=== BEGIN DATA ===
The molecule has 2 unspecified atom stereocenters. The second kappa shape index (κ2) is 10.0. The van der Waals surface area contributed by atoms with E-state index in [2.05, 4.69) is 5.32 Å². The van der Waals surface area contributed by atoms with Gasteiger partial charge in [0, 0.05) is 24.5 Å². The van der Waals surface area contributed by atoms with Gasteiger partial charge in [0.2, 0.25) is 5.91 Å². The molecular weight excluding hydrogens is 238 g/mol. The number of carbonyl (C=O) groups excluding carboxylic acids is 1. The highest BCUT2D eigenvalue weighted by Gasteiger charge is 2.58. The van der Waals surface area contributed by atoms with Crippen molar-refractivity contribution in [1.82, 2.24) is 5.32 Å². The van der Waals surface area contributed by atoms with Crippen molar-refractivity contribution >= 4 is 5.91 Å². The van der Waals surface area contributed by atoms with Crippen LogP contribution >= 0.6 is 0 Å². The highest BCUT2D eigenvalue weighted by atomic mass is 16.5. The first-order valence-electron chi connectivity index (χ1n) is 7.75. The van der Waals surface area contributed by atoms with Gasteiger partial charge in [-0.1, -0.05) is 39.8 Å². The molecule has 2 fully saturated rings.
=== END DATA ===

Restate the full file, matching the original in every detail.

The molecule has 2 unspecified atom stereocenters. The second kappa shape index (κ2) is 10.0. The van der Waals surface area contributed by atoms with E-state index in [2.05, 4.69) is 5.32 Å². The van der Waals surface area contributed by atoms with Gasteiger partial charge in [0, 0.05) is 24.5 Å². The van der Waals surface area contributed by atoms with Gasteiger partial charge in [0.2, 0.25) is 5.91 Å². The molecular weight excluding hydrogens is 238 g/mol. The number of carbonyl (C=O) groups excluding carboxylic acids is 1. The highest BCUT2D eigenvalue weighted by Gasteiger charge is 2.58. The van der Waals surface area contributed by atoms with Crippen molar-refractivity contribution in [1.82, 2.24) is 5.32 Å². The van der Waals surface area contributed by atoms with Crippen molar-refractivity contribution >= 4 is 5.91 Å². The van der Waals surface area contributed by atoms with Crippen LogP contribution >= 0.6 is 0 Å². The highest BCUT2D eigenvalue weighted by atomic mass is 16.5. The first-order valence-electron chi connectivity index (χ1n) is 7.75. The van der Waals surface area contributed by atoms with Gasteiger partial charge in [-0.1, -0.05) is 39.8 Å². The molecule has 2 fully saturated rings.